- What other names is Marijuana known by?
- What is Marijuana?
- How does Marijuana work?
- Are there safety concerns?
- Are there any interactions with medications?
- Dosing considerations for Marijuana.
Some people take marijuana extract by mouth or as a spray to be applied under the tongue for pain and symptoms of multiple sclerosis.
Some people inhale marijuana for medicinal purposes. Marijuana is smoked for nausea, glaucoma, appetite stimulation, to reduce swelling of mucous membranes, for leprosy, fever, dandruff, hemorrhoids, obesity, asthma, urinary tract infections, cough, anorexia associated with weight loss in AIDS patients, nerve pain, and multiple sclerosis. It is also inhaled to weaken the immune system after kidney transplant to lessen the chance of transplant rejection. In addition, marijuana is smoked to reduce symptoms amyotrophic lateral sclerosis (ALS, Lou Gehrig's disease).
Some people use marijuana recreationally to create a sense of well-being or to alter the senses. It is either taken by mouth or smoked (inhaled).
Avoid confusion with hemp, a distinct variety of Cannabis sativa cultivated for its fiber and seeds, which contains less than 1% THC.
In the U.S., marijuana is classified as a Schedule I controlled substance, making possession illegal. Some states, such as California, Washington, Oregon, Arizona, and others, have legalized or decriminalized the use of medical marijuana, despite objections from the federal government. Some countries such as Canada also permit the use of medical marijuana.
Possibly Effective for...
- HIV/AIDS-related weight loss. Smoking marijuana seems to stimulate the appetite of people with AIDS. Marijuana cigarettes can also cause weight gain in people with HIV who are also taking indinavir (Crixivan) or nelfinavir (Viracept).
- Multiple sclerosis (MS). Applying a specific spray containing marijuana extract (Sativex, GW Pharmaceuticals) under the tongue seems to improve some self-reported symptoms of multiple sclerosis, including muscle spasms, need to urinate, and nerve pain. In the UK, this product is approved as a prescription medicine to treat muscle spasms in people with MS. In Canada, this product is approved to treat nerve pain in people with MS. This product is not available as a prescription medicine in the US. Also, some conflicting evidence suggests that this product does not significantly improve muscle spasms, nor does it reduce the need to urinate or tremors in MS patients. There are conflicting results regarding the effects of marijuana extract when taken by mouth. One small study shows that taking a specific marijuana extract (Cannador, Society for Clinical Research) by mouth reduces self-reported muscle stiffness and muscle spasms in people with MS. However, other studies show that taking marijuana extract by mouth does not significantly improve muscle spasms, the ability to walk, or tremors in people with MS. Early research shows that smoking marijuana may reduce muscle spasms, pain in the arms and legs, and tremors in people with MS.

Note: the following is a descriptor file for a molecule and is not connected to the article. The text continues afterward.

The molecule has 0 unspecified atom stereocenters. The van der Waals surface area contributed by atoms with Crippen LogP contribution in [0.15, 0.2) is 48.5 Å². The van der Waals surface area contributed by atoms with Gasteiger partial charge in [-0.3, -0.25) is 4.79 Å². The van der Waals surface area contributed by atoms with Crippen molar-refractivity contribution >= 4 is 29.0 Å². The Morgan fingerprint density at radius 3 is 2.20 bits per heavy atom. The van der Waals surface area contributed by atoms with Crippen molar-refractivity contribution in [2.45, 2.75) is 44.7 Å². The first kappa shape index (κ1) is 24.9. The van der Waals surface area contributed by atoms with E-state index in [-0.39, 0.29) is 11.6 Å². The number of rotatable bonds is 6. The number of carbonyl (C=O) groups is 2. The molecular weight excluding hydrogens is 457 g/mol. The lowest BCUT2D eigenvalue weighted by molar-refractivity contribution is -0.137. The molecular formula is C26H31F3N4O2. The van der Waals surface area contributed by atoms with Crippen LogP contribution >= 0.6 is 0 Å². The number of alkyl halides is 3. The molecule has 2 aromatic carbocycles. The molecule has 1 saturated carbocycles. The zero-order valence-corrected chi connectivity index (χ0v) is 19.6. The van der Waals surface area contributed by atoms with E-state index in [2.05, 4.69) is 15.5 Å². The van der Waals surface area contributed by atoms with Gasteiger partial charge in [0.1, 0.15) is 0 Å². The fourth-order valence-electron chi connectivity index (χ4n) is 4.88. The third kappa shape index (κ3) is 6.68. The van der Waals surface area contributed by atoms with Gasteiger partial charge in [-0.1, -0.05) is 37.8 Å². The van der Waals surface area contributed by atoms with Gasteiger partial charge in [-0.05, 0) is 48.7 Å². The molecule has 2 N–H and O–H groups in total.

- Nerve pain. Early research shows that smoking marijuana three times a day might reduce nerve pain caused by HIV and other conditions.
Insufficient Evidence to Rate Effectiveness for...
- Amyotrophic lateral sclerosis (ALS, Lou Gehrig's disease). Early research shows that patients with ALS who use marijuana might have improvements in some symptoms, including depression, appetite, spasms, and drooling.
- Weight loss in people with advanced cancer (cachexia). Early research shows that taking marijuana extract by mouth does not improve appetite in people with cachexia.
- Glaucoma. Smoking marijuana seems to reduce pressure inside the eye in people with glaucoma. However, this effect seems to last for only 3-4 hours. Also, smoking marijuana seems to decrease blood flow to the nerve that transmits visual information from the eye to the brain. This might increase vision loss in people with glaucoma. So far, it is not known if marijuana can improve sight in people with glaucoma.
- Rheumatoid arthritis (RA). Some research suggests that using a specific mouth spray containing marijuana extract (Sativex, GW Pharmaceuticals) can decrease morning pain and improve sleep in people with RA. However, it does not seem to improve joint stiffness in the morning or overall pain severity.
- Preventing organ rejection after kidney transplants.
- Urinary infections.
- Other conditions.
Natural Medicines Comprehensive Database rates effectiveness based on scientific evidence according to the following scale: Effective, Likely Effective, Possibly Effective, Possibly Ineffective, Likely Ineffective, and Insufficient Evidence to Rate (detailed description of each of the ratings).
Next: How does Marijuana work?
Report Problems to the Food and Drug Administration
You are encouraged to report negative side effects of prescription drugs to the FDA. Visit the FDA MedWatch website or call 1-800-FDA-1088.
Find out what women really need.